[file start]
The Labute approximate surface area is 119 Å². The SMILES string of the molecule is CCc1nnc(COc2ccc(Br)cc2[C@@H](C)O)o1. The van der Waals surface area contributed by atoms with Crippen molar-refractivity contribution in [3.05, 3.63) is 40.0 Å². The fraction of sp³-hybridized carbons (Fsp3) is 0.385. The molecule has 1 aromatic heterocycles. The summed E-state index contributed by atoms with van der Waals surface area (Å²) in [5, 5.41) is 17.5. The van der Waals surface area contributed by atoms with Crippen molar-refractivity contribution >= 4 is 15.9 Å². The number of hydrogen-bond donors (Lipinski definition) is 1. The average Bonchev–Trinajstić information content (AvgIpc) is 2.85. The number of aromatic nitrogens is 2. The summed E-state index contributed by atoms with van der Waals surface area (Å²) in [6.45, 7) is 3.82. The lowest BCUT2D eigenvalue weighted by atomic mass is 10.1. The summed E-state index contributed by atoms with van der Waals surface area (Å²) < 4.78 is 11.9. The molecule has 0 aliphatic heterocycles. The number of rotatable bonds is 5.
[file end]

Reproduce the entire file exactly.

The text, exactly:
The Labute approximate surface area is 119 Å². The SMILES string of the molecule is CCc1nnc(COc2ccc(Br)cc2[C@@H](C)O)o1. The van der Waals surface area contributed by atoms with Crippen molar-refractivity contribution in [3.05, 3.63) is 40.0 Å². The fraction of sp³-hybridized carbons (Fsp3) is 0.385. The molecule has 1 aromatic heterocycles. The summed E-state index contributed by atoms with van der Waals surface area (Å²) in [5, 5.41) is 17.5. The van der Waals surface area contributed by atoms with Crippen molar-refractivity contribution >= 4 is 15.9 Å². The number of hydrogen-bond donors (Lipinski definition) is 1. The average Bonchev–Trinajstić information content (AvgIpc) is 2.85. The number of aromatic nitrogens is 2. The summed E-state index contributed by atoms with van der Waals surface area (Å²) in [6.45, 7) is 3.82. The lowest BCUT2D eigenvalue weighted by atomic mass is 10.1. The summed E-state index contributed by atoms with van der Waals surface area (Å²) < 4.78 is 11.9. The molecule has 0 aliphatic heterocycles. The number of rotatable bonds is 5.